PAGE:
That's a big healthy serving of presentism and historian's fallacy! Kee-rist
Man, this discourse confuses the hell out of me--not this thread specifically as much as in general.
A lot of the time it seems like the moral and economic questions about the Civil War are presented as one and the same, and same with the Revolutionary War. It's disingenuous to claim they are. Large-scale conflicts may be partly started over moral issues, but they persist for other reasons.
It's like claiming WWI was about the murder of Franz Ferdinand. It's not even about alliances that predestined everything. Austro-Hungary and Germany and Russia acted like empire legitimized visiting misery on populations, apparently ignorant of huge social changes kicked in motion by technological and economic developments. Rather a lot of people disagreed with empire as a concept. It was about acquisitive dicks trying to take people's stuff, or keep it once they'd taken it already, to which the final answer is always from the mouth of a cannon.
And civil conflicts follow revolutions, or any kind of upset that leaves a major power vacuum, like ducklings follow their mummy. They happen because there are
power vacuums, because people have ideas about the status quo, opportunists want a piece of the action, factions spring up to protect their own interests, old rivalries that were suppressed pop back up, etc etc.
So to me "it was about slavery" or "it wasn't about slavery" are so nebulous and problematic to found arguments on as to be worthless. Added to that, Paul clearly has not a damned clue about the lay of the land at the time.
First, he's mistaking economic liberalism with social liberalism. Social liberalism says all humans are born naturally free and equal. Economic liberalism means the government exercises no controls over the market--laissez-faire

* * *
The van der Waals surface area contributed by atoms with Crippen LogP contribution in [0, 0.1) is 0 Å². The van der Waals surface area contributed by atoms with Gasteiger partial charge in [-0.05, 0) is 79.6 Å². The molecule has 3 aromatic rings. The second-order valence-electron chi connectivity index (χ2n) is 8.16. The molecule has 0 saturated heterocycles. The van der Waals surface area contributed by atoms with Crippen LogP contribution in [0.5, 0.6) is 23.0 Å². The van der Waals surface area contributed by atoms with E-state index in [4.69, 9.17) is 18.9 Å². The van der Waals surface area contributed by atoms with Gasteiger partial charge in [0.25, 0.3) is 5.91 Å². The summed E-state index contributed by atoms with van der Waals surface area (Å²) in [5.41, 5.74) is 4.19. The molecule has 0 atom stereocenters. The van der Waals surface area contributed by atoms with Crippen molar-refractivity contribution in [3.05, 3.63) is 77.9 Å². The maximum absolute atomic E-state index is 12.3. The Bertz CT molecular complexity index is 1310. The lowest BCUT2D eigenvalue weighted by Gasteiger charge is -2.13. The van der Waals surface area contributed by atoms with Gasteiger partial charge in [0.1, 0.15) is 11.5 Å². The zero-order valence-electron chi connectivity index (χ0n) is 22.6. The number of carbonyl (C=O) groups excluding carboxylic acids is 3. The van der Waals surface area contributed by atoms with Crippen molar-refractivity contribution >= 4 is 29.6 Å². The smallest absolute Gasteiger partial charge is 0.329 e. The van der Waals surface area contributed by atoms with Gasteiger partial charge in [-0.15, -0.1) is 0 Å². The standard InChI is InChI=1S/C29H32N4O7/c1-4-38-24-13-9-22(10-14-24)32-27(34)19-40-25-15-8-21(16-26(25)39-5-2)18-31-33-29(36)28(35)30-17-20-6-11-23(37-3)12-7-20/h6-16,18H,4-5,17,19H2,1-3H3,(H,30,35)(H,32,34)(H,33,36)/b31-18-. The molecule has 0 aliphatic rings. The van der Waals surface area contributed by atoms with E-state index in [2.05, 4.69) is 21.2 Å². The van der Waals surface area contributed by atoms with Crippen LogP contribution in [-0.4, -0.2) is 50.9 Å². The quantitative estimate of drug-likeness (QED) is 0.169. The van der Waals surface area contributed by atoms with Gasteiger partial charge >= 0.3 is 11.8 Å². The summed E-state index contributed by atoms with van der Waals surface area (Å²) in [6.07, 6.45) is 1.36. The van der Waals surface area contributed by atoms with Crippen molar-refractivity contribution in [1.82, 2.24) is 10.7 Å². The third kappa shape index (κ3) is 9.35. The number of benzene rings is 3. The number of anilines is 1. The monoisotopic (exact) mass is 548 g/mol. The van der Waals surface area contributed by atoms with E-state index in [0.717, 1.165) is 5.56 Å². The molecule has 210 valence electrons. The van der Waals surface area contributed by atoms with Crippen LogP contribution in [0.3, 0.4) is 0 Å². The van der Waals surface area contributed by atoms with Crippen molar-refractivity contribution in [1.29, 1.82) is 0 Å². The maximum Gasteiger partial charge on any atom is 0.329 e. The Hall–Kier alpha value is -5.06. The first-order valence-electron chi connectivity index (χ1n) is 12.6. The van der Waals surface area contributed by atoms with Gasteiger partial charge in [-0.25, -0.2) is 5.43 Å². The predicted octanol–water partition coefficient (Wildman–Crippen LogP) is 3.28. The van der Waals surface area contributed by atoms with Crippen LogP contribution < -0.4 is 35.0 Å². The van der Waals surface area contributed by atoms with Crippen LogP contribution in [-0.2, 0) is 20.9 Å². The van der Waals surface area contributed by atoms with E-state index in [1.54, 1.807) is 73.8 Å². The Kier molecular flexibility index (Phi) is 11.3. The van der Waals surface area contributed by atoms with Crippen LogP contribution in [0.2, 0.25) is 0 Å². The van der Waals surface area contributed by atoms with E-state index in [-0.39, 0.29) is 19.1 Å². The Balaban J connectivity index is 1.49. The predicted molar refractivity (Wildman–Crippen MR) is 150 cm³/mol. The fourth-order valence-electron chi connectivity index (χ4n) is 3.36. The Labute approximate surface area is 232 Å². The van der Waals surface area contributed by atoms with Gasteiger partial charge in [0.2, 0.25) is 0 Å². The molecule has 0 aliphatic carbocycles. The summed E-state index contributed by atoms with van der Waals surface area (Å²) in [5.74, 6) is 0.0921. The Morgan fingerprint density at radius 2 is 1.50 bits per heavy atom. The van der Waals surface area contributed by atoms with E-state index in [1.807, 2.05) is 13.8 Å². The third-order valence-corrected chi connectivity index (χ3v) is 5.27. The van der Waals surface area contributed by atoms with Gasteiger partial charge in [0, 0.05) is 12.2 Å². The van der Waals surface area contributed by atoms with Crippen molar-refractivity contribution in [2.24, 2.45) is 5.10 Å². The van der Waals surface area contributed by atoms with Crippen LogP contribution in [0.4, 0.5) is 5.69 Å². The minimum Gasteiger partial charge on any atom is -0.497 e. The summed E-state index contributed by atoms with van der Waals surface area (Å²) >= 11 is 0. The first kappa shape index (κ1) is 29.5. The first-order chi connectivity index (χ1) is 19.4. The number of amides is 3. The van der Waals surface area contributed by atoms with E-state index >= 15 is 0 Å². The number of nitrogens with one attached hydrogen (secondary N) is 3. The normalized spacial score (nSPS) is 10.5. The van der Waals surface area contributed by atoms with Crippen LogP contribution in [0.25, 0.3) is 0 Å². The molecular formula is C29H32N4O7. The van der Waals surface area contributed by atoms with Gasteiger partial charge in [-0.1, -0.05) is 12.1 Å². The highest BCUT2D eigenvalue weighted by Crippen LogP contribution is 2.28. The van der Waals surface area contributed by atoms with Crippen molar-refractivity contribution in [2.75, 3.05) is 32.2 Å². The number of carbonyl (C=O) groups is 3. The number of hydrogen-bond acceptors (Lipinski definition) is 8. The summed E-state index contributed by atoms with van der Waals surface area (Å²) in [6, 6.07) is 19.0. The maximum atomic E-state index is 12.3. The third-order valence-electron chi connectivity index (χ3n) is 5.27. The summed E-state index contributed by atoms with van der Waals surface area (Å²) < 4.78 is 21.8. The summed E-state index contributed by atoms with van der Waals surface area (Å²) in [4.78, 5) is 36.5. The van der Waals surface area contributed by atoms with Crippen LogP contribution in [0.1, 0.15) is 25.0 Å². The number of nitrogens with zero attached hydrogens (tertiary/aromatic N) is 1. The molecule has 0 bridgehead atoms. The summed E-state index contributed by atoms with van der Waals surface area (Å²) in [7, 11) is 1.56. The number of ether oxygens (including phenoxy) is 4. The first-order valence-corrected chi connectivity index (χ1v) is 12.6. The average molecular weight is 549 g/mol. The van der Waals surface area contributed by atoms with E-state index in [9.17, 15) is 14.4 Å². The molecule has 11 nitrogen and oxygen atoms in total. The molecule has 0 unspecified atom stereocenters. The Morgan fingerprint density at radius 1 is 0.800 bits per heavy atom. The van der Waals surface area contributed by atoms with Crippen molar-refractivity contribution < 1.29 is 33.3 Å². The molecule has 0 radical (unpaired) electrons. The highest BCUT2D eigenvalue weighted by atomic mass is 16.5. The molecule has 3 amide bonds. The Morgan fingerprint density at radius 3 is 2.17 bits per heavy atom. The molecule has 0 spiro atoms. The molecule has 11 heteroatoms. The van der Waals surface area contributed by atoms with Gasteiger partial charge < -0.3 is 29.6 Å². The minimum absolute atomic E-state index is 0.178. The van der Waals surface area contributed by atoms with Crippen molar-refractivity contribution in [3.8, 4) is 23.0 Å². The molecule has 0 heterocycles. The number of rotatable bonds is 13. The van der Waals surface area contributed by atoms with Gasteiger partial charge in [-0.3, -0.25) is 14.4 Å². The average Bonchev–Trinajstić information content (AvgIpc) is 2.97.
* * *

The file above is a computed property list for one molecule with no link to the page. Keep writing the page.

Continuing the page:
("let [the market] be") policy. Laissez-faire economics was passionately defended as the natural order, such that price controls on bread were decried as an affront to the will of God (seriously), and that food couldn't simply be given to the Irish because the merchants had a divine right
to price gouge the starving
. Bailouts as an idea were completely alien to conventional wisdom.
Then there's his clear lack of understanding about the nature of slavery! Slavery and especially plantation slavery are economically the equivalent of eating your own fingers and toes: stupid, shortsighted, and self-sabotaging. Yep, slavery isn't just morally awful, it's basically one of the worst business models ever conceived! Next to just burning money or throwing it into a really deep hole in the earth filled with fucking poison gas.
For example, the slave-holder has to take on all the expenses associated with the labourers' cost of living. That's housing, food, clothing, fuel, education and healthcare. Morons tried to cut out the last two completely. The American system, unlike other systems of slavery, did not educate slaves. They didn't think to create bonded labour that was also skilled labour, especially not generational skilled labour, so families got broken up and sold as individuals instead of passing trades and expertise down as even feudal-era serfs did. There was an attitude that slaves would always be available, which in Haiti led to horrific conditions and life expectancies of about four months. And inevitable bloody revolts that the sugar industry absolutely had coming. So slaves were treated as disposable.
That's stupid, because the cost of labour through purchase is really high. The value in 1820 of 250 prime field hands was 300,000-odd pounds, which doesn't sound like much until you convert it to modern value, which is about $80 million. Comparison: house servants got paid a pound or two a year. Some slave-holders bought labour cheaper and attempted to condition them, but they didn't know what they were doing because some people are just not gonna be awesome at backbreaking physical labour. This wasn't career training, nothing about this is sophisticated or labour-saving.